I am moved to write in response to Paul Wilson and colleagues' letter (3 February) regarding the evidence supporting the use of atypical antipsychotic drugs as the first-line treatment for schizophrenia.

Apart from the gross inaccuracy of their contention - that atypical antipsychotics have not yet been proven to cause less adverse effects or be more acceptable to users than the old antipsychotic drugs - I am concerned that evidencebased medicine and, in particular, randomised clinical trials are being used as a smoke-screen to camouflage a blatant attempt at health rationing in a vulnerable group of patients.

Evidence-based medicine is stratified into five levels of robustness, ranging from expert opinion and sapiential knowledge (level 1), to a randomised controlled trial and accompanying critical review (level 5).

Mr Wilson and colleagues argue that, because there is inadequate level 4 and level 5 evidence, there is no justification for the routine use of these drugs.

This assumption reflects a fundamental philosophical flaw:

just because a treatment has not been subject to adequate randomised controlled trial does not mean that the treatment should not be used (80 per cent of treatments across the whole of medicine have not been subject to randomised controlled trials).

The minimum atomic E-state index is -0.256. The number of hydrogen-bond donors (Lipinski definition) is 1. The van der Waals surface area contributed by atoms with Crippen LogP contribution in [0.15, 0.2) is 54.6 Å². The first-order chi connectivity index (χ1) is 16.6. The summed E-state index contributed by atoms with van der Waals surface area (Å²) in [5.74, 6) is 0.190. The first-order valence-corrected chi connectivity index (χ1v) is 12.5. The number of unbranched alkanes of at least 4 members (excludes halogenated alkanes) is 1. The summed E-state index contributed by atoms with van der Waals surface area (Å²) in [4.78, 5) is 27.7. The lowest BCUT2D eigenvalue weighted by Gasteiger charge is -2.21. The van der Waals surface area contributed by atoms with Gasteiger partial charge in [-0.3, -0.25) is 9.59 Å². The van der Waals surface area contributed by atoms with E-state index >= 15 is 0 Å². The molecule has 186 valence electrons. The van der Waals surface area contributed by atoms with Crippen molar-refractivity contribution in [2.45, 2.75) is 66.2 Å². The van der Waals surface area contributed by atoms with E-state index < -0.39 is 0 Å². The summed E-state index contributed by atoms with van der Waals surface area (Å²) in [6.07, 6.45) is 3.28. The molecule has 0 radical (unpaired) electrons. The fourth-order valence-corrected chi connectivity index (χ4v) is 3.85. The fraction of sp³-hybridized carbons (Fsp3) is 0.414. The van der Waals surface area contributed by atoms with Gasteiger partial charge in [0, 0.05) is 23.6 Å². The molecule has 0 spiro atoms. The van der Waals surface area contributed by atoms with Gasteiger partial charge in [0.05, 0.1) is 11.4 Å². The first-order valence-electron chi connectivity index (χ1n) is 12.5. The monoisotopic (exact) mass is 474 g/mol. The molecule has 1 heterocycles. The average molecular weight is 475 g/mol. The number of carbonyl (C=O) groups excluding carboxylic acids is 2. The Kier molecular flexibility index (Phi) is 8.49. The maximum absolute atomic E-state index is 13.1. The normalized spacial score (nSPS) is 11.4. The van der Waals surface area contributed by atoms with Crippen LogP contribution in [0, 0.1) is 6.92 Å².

Second, even if one accepts that level 4 and level 5 evidence is lacking, the authors totally fail to take account of level 1 to 3. In a recent survey, 90 per cent of psychiatrists said they would want themselves or their relative to be treated with an atypical antipsychotic if they required neuroleptic treatment.

Ironically only 60 per cent of the same sample were able to prescribe these drugs for their patients (I suspect because of rationing). User-preference surveys clearly report a preference and improved tolerability for atypical drugs, and I have yet to meet any psychiatrist who routinely prescribes for psychotic patients who would deny this.

It should also be noted that atypcials are considerably less likely to cause tardive dyskinesia than conventional antipsychotics.

I and many of my colleagues have sampled both conventional and atypical antipsychotics, so we can put hand on heart and tell our patients we understand their concerns - I defy anyone to do this and use conventional antipsychotics again with a clear conscience. Perhaps they would then appreciate that level 1 to 3 evidence can be compelling without recourse to creating further obstacles to the use of atypicals by demanding ever-more refined randomised controlled trials whose findings will invariably be deemed flawed by those wanting to save money.

Dr Martin Deahl Consultant and senior lecturer in psychological medicine Bart's Hospital London